In North Carolina and across the nation, black communities are contracting and dying from COVID-19 at disproportionately high rates. But there has been little consensus about why that may be the case.
Some health officials cite “pre-existing medical conditions” as a key factor. Black Americans are more likely to suffer from hypertension, heart disease, asthma and diabetes than white Americans — all conditions that could make them more susceptible to contracting COVID-19 and less likely to recover from it.
Other public health experts believe that structural inequity is the larger contributor. Workers in black communities are less able to work from home and more likely to use public transportation, two factors which add an increased risk of exposure to coronavirus.
To unpack other structural and systemic inequities that factor into racial health disparities, host Frank Stasio talks to public health scholar Lori Carter-Edwards, an associate professor at the UNC Gillings School of Global Public Health, and William “Sandy” Darity, director of the Samuel DuBois Cook Center on Social Equity at Duke University and co-author of the new book, “From Here to Equality: Reparations for Black Americans in the Twenty-First Century” (UNC Press/2020).
Here are four things our guests recommend considering when discussing racial health disparities, COVID-19, and how to protect vulnerable communities from health and economic devastation in the future.
Abuela, Big Momma and Pop-Pop Aren’t the Issue
In a White House coronavirus briefing on April 10, U.S. Surgeon General Jerome Adams addressed new reporting on disproportionately high cases of coronavirus in black communities and other communities of color. Stressing the need for personal accountability, he urged marginalized people to “step up,” evoking culturally specific terms of endearment for the elderly. “If not for yourself, then for your abuela. Do it for your granddaddy. Do it for your big mama. Do it for your pop pop.” Sandy Darity argues that the personal responsibility narrative is not productive when it comes to racial health disparities and COVID-19. Lack of resources and access to testing have more to do with the gap than personal behavior. “This is a very conventional kind of argument,” Darity says of Adams’ commentary. “It is not correct. It's not valid. And I think it needs to be challenged and reconsidered.”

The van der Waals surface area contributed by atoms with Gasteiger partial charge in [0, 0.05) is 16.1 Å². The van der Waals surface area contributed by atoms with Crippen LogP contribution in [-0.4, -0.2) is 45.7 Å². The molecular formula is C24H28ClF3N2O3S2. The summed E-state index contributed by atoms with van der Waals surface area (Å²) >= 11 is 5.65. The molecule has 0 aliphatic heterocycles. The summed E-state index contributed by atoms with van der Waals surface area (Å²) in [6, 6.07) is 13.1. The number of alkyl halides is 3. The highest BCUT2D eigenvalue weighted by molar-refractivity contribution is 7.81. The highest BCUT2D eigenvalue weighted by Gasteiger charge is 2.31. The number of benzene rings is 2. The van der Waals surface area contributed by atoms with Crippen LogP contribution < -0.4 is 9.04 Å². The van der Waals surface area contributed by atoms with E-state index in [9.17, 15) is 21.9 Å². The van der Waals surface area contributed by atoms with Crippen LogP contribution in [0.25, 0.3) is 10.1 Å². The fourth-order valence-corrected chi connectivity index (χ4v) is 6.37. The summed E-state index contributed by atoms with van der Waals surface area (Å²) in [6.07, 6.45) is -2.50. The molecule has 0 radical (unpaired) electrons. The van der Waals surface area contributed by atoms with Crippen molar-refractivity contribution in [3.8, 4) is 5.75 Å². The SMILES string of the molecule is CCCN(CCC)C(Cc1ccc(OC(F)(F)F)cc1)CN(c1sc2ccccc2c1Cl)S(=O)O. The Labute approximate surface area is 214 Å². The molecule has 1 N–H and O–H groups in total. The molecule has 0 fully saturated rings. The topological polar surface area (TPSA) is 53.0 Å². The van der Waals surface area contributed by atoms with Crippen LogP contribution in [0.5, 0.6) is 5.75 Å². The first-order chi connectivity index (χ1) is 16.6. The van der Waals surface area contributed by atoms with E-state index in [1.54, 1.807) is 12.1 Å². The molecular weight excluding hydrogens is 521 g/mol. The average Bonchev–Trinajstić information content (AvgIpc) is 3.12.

Remember that Social Determinants Impact Health
Aside from lack of testing, there are several other factors that contribute to higher health risks for black and brown communities. Lori Carter-Edwards says that in order to understand the complexity of the issues, we need to explore how things like low-wage employment, reliance on public transportation, and food and housing insecurity intersect to create less than optimal conditions for good health. “Social determinants of health are the conditions in the places where we live, learn, work, play, pray and age,” says Carter-Edwards. All these factors “contribute to the cascading effect for why blacks may have a greater propensity for the mortality and morbidity related to COVID.”
The Federal Government Can Cover the Country’s Tab
COVID-19 has provided yet another reminder of how stark the racial wage gap is in America. Historically under-resourced communities will have a much slower economic recovery period once the immediate health threat passes. But Darity believes that there’s still time for the federal government to make structural changes that will mitigate inequity — and he doesn’t believe they’re unrealistic amendments. “The federal government can, in fact, pay for virtually anything it wants to pay for. It's a matter of will, not a matter of financial capability. I've been an advocate of a federal job guarantee, which is an assurance of employment for all adult Americans through the public sector, with a provision that these public sector jobs would provide a wage that is above the poverty level.” Darity also suggested that universal Wi-Fi and universal health care access are ways that the federal government could intervene to level the financial playing field in the years to come.
To Close the Racial Wage Gap, Revisit Reparations
In addition to initiatives designed to address disparities along income lines, Darity also proposes that the government take another close look at ways to close the racial wage gap. “The case for reparations is actually reinforced by the current pandemic because of the relationship between the kinds of health inequalities that we are observing and the wealth inequalities that are so substantial and pervasive. The way we could eliminate the racial wage gap is through a reparations program.That's an appropriate policy to keep on the table fully in the present moment.”